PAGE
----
• In the case of loop device-based file systems, each loop device may be stored as a regular file within the host (e.g., Linux™) file system. The loop device file can be locally or remotely located. When the loop device file is mounted, Linux™ may treat the file as a block device capable of holding file system elements, such as other files and directories. In this way, the loop device can encapsulate user data. Each user may have three or more loop devices based on the exemplary configuration described above. For example, each user can have one loop device to mount to /application, one loop device to mount to /cache and one loop device to mount to /media. Other loop devices also may be provided for each user, and the invention is not limited in this regard.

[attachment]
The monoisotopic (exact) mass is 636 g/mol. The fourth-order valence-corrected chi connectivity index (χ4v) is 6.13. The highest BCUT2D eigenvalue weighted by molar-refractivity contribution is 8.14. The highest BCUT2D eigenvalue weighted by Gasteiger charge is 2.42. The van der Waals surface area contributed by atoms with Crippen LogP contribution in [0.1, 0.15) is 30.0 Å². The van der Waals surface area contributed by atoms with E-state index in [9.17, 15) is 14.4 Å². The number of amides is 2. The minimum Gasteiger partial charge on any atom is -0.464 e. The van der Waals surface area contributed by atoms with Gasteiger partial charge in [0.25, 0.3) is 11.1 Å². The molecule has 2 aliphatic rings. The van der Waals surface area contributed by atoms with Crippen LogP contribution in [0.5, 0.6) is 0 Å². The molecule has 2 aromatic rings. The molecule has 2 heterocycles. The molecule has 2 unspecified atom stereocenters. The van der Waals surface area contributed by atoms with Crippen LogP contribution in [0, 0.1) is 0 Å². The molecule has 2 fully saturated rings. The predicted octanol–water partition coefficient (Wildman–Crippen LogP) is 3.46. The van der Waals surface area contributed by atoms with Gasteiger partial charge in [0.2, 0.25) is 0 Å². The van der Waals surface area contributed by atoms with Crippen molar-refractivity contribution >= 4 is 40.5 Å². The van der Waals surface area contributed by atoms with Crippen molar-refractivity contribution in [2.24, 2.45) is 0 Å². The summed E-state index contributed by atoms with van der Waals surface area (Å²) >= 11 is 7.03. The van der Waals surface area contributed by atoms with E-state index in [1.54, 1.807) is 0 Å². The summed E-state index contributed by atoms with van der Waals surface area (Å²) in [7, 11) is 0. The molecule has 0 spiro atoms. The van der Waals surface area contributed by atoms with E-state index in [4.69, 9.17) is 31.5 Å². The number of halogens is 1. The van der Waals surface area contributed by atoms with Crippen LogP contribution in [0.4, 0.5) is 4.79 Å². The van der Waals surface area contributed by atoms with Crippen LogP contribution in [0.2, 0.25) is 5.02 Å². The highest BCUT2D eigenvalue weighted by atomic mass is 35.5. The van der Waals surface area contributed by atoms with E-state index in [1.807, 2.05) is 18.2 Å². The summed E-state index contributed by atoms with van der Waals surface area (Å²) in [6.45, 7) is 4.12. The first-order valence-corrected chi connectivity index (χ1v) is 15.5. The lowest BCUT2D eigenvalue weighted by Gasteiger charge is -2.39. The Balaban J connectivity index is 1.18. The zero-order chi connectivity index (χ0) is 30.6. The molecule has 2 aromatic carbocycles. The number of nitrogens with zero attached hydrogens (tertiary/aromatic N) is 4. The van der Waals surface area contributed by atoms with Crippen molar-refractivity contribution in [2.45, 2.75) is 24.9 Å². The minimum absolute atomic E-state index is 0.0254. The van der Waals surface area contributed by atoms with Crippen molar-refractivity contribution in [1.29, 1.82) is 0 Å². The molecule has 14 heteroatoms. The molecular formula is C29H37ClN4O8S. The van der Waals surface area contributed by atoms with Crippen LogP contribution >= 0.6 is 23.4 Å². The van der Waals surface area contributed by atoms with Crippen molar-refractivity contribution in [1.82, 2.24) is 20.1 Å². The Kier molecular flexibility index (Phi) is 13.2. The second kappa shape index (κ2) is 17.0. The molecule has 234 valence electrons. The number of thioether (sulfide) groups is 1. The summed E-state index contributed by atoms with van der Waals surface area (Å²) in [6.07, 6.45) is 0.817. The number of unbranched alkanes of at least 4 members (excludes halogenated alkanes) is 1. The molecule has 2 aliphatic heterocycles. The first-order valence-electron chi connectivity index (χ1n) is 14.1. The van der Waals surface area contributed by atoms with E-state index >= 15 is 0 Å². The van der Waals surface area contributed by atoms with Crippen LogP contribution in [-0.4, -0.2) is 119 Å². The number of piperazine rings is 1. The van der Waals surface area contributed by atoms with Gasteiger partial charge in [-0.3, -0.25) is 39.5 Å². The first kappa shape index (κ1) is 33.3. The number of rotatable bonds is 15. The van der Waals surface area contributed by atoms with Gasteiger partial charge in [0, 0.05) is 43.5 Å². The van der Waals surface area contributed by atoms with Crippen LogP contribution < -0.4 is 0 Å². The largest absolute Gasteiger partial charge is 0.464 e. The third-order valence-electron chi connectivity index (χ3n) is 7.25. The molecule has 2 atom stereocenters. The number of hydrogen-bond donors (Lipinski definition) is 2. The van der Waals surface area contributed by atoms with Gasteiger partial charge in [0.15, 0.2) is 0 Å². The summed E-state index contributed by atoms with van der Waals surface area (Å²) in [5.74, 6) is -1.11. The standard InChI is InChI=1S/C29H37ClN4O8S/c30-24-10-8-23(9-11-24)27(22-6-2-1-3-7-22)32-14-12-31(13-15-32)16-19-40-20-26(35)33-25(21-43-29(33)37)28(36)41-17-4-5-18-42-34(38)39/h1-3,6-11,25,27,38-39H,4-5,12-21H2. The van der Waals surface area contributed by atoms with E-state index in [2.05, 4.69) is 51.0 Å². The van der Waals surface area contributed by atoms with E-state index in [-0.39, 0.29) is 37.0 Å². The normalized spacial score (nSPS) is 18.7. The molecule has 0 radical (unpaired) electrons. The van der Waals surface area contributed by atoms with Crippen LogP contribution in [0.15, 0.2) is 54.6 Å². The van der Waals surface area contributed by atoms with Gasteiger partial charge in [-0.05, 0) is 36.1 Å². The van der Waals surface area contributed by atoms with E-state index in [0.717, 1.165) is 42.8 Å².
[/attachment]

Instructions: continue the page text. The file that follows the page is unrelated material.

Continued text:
• In one arrangement, a software layer can be created in user space to perform mapping of file paths based on user identifiers. The software layer can be implemented using FUSE, but the invention is not limited in this regard. The user identifiers need not be Linux™ based user identifiers, but instead can provide indications of actual users. In illustration, a request from a User 1 (a currently selected user) for /data/UserData/song1 may be translated by the software layer to a request for /data/User1/UserData/song1. As can be seen, the software layer can map the request to a current user's file space. Numeric user IDs also can be employed for the translation. Moreover, the process described here can be used by other modules that allow users to create file systems without editing kernel code.